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DVD Review

DVD cover

The Sacred Blacksmith
The Complete Series


Starring (voice): Ayumi Fujimura, Nobuhiko Okamoto and Aki Toyosaki
Manga Entertainment
RRP: £29.99
Certificate: 15
Available 19 September 2011

Cecily¹s a blushing knight in shining armor. Unfortunately, it seems most battles end with her as the damsel in distress. Her lack of skill and distaste for violence make her an unlikely heroine - until the brooding blacksmith Luke comes to her aid, using his powerful magic to forge blades of supernatural strength. Cecily wields this sacred steel and charges forth to face a dangerous new threat; a cloaked fiend is unleashing demons upon the land, and though he lurks in shadows, the villain is much closer than Cecily can imagine...

A twelve-episode 2009 series based on the manga by Isao Miura, Sacred Blacksmith has some good credentials: produced by animation studio Manglobe who scored critical and commercial hits in the last decade with Samurai Champloo and Ergo Proxy, it also has a voice cast top-heavy with fan-friendly voice talent (lead performers Fujimura, Okamoto and Toyosaki have all become popular with anime fans via roles in hits such as K-On! and To Aru Majutsu no Index). It's a shame then that Sacred Blacksmith fails to live up to its pedigree to such an extent.

The biggest problem is the pacing - a sadly typical issue with many anime series today. While the traditional 24-plus episode runs of TV anime series are rarer nowadays, as studios reduce the risk involved in a long-running property by sticking to single-season lengths of twelve or thirteen episodes, Sacred Blacksmith can't even seem to sustain its story over this distance. Having set out its medieval-fantasy stall and introduced the plot and central characters - none of whom are especially memorable - it's only a few episodes before a guest cast consisting mostly of cute weapon-toting girls is wheeled on to pad out the run and provide some surplus eye candy, bringing with them a secondary storyline that has no real bearing on the main plot; with their departure they're barely so much as mentioned again before the series conclusion, having almost no resonance or lasting effect on the main characters.

This leads me to the second commonplace problem: fanservice taking the place of plot or character. The female cast, almost without exception are there in order to provide otaku-friendly fantasy fuel: maid outfits, communal bathing and revealing battle clothing ('armour' is overdoing it) are all present and correct. Indeed, whereas most TV anime today are paradoxically coy about their titillatory content for fear of censorship, Sacred Blacksmith features a surprising amount of nudity, accounting for the otherwise unwarranted '15' rating. Main character Cecily spends a lot of time getting her impractically designed knight's outfit torn up after the briefest of skirmishes with her enemies, providing the cue for sorceror/swordsmith Luke - one of the most charmless and humourless male leads I've seen in anime in some time, as an aside - to step in and finish the fight. Even by anime standards, Sacred Blacksmith does seem to go out of its way to make Cecily dependent on and even subservient to Luke throughout.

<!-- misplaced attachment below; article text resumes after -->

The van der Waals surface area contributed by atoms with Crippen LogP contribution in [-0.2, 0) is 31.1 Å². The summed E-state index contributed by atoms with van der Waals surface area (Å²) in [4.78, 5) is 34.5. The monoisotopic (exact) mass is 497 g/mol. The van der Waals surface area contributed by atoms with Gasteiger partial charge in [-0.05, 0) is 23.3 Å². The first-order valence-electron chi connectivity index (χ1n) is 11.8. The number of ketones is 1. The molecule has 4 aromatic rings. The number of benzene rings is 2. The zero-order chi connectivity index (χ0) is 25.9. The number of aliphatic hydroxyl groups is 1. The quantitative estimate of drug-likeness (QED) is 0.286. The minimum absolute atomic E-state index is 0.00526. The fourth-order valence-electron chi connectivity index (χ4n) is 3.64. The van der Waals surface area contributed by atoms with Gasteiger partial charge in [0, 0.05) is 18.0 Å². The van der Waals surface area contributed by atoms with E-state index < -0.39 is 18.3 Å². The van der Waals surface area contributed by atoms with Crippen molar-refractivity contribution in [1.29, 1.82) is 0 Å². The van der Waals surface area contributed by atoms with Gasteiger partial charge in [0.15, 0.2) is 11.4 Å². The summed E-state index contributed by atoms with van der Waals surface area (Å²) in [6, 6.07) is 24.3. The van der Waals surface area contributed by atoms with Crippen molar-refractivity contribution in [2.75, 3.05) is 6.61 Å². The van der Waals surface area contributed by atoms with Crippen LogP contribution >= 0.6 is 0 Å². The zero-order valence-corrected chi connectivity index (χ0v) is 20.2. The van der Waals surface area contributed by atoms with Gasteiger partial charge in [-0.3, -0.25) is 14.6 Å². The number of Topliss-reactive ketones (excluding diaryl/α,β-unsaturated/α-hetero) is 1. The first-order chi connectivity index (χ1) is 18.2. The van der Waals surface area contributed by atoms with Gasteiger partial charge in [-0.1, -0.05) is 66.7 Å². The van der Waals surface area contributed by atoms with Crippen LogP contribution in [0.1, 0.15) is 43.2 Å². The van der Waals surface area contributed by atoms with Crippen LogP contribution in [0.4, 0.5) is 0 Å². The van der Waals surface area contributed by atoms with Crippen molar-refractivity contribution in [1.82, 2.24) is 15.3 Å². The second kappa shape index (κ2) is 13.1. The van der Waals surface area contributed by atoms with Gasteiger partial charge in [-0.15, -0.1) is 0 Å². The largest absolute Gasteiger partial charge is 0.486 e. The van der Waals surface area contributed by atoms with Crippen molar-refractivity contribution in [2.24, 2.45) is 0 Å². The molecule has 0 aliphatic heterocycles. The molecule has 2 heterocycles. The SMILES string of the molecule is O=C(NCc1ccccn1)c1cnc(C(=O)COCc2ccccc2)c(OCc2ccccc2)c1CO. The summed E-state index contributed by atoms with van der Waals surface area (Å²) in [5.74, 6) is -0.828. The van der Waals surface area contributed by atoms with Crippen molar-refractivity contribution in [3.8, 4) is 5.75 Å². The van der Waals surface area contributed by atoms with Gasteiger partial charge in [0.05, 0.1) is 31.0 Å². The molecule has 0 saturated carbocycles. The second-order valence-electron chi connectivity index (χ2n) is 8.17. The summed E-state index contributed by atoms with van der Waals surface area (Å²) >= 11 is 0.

As the series comes to an unexciting conclusion, it's tempting to hold up Sacred Blacksmith as a fine example of the lack of creativity in contemporary anime, but series of its quality have been part of the schedules for many years and show no signs of going away any time soon. Instead I'll wonder why Manglobe, having produced the effervescent and adventurous road-movie series Michiko & Hatchin only the year before, have had to fall back on this kind of uncreative fodder to stay in the business - and, more pertinently, why Sacred Blacksmith and not Michiko & Hatchin has been licensed for Western release when the latter has the kind of quality and even popular appeal rarely seen in the anime export market. Do yourself a favour and give Sacred Blacksmith a pass: even by fanservice anime standards it's lacklustre and there are so many better shows worth your attention.


Richard Hunt

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